Data centers consume 1-2% of the world’s electricity, and demands are growing. As more industries become digitalized, data centers have become essential beyond delivering services to people but for sharing data between machines.
Many giant tech companies at the heart of this exchange have aggressive sustainability goals focused on carbon reduction. With grid edge solutions such as microgrids and battery storage systems, as well as direct current (DC) power transmission, there are many opportunities for operators to maximize their use of renewable generation while reducing their use of fossil-fuel-based energy sources.
Major Challenges in the Industry
The challenges associated with the growth of data centers are manifold. First, they require large power volumes with high reliability and exceptional power quality. Meeting this demand can put significant pressure on power grids.
At the same time, key industry players are looking toward renewable energy as their primary electricity source, in keeping with their goal of minimizing their carbon footprint. With so much demand on the grid amid the transition to clean energy, this can create conflicts. External pressures have pushed operators to consider new sources of renewable energy generation. They also need to continuously ensure the availability of power, which can present challenges due to the intermittency of renewable energy generation.
Data centers typically have several greenhouse gas contributors from construction to operations, including diesel generators that provide backup power and use grid-connected fossil fuel generation sources for cooling, computing, and other operations. Owners and operators of these facilities and the contractors involved in constructing them are looking to the energy industry to improve reliability, increase efficiency, and drive sustainable practices as part of their energy management goals.
Key industry players are looking toward renewable energy as their primary electricity source.
The Aging Grid and Power Disruptions
We’ve all heard about the aging grid—electrical infrastructure in many parts of the world is outdated and susceptible to power outages and disruptions as heatwaves and storms wreak havoc. Widespread adoption of microgrid technologies can help operators take more control of their power supply. Microgrids employ monitoring and energy storage capabilities to manage power locally, providing the ability to minimize the impact of regional power outages and disruptions. These systems, particularly when coupled with renewable generation sources like solar panels, wind turbines, or geothermal generators, can enable the transition away from traditional backup sources such as diesel generators. Investing in renewable energy to support their needs is a critical success factor.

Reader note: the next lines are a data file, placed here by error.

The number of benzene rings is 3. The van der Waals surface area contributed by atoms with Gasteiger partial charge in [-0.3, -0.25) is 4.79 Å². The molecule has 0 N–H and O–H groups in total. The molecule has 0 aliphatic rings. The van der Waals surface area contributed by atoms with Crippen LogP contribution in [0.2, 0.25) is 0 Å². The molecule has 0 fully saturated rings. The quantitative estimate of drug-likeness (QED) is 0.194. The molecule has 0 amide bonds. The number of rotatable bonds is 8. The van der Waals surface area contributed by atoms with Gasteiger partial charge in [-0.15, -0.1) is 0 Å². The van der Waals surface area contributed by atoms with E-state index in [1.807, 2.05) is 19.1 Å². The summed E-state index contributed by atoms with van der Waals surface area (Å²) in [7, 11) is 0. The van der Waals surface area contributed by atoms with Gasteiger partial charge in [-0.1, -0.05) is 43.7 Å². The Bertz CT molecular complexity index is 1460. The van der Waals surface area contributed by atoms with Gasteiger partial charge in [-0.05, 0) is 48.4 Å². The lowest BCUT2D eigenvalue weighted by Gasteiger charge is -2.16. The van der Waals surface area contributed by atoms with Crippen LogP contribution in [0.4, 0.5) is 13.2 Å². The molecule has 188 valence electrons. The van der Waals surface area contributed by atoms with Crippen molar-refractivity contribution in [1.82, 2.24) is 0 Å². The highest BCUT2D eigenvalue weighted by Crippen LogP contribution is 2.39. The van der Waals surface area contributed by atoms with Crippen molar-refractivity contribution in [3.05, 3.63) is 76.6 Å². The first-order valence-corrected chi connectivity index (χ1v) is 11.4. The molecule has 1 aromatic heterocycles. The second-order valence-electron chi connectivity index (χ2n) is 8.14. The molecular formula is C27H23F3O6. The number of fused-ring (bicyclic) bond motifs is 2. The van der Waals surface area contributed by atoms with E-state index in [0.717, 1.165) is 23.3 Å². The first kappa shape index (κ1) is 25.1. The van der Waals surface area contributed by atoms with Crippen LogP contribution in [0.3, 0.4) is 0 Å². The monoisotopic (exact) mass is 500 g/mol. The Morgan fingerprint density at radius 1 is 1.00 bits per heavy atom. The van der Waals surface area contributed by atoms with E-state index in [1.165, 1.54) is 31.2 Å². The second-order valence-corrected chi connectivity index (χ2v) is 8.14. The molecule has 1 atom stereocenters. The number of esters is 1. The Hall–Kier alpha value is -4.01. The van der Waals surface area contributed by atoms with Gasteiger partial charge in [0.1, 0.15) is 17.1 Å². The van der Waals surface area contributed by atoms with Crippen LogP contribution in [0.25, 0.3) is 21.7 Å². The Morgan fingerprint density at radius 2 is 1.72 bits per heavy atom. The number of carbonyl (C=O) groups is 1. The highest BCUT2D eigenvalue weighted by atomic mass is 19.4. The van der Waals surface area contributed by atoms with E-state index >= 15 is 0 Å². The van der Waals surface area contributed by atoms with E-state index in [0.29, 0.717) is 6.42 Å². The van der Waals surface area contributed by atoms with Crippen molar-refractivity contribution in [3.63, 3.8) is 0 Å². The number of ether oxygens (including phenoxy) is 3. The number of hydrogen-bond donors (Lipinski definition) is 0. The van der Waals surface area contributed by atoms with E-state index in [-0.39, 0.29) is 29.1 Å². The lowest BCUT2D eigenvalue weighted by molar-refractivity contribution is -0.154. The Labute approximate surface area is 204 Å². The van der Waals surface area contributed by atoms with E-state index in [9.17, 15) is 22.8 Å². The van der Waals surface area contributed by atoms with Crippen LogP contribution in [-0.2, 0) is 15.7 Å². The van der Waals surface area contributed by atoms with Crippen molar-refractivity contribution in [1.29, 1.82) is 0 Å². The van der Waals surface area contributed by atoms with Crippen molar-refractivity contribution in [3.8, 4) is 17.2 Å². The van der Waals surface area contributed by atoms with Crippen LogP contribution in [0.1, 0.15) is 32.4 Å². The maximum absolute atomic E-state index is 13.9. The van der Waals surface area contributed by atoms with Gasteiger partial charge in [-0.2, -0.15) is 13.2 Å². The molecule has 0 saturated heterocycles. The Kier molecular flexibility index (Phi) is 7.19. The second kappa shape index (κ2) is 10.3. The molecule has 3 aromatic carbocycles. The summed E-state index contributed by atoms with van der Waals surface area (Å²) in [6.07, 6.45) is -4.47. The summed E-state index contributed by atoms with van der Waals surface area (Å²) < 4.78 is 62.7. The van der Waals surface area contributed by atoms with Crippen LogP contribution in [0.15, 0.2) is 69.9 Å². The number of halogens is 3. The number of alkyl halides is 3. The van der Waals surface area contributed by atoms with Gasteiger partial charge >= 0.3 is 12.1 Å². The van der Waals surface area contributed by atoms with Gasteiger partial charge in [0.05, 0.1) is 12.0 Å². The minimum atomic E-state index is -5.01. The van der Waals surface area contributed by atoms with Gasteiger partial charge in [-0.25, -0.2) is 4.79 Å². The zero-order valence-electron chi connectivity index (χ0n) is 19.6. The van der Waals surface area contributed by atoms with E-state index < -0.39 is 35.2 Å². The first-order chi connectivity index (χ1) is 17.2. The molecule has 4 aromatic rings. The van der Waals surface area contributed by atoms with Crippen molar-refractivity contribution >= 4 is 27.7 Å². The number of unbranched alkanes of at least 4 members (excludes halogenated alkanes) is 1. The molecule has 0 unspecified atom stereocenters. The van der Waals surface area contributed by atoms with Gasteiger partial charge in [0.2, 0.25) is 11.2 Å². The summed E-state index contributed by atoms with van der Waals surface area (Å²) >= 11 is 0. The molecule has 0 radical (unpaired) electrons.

As more industries become digitalized, data centers have become essential.
Hitachi Energy has been a partner to grid operators for over 100 years. We bring unique capability and experience in solving large-scale industrial power problems and building mechanisms that support reliable operations. Our global footprint ensures that we can provide data center operators with the local, specialized support essential to building new facilities sustainably. In three years, we’ve managed to match the 400% growth in data traffic. From design and delivery up to the operation, we offer sustainable solutions throughout the life cycle of data centers. As large companies aim to reduce the carbon emissions produced by third-party suppliers, we are proud to be 100% fossil-free in our production and operations.
The Future of Data Centers
We are moving toward a future where data center operators are major participants in the grid, as energy consumers, as potential developers of local renewable generation such as solar farms to support their operations, and as microgrid operators. As energy consumption grows exponentially, these companies are uniquely positioned to revamp their current operations to produce and consume efficient, renewable power. Read more.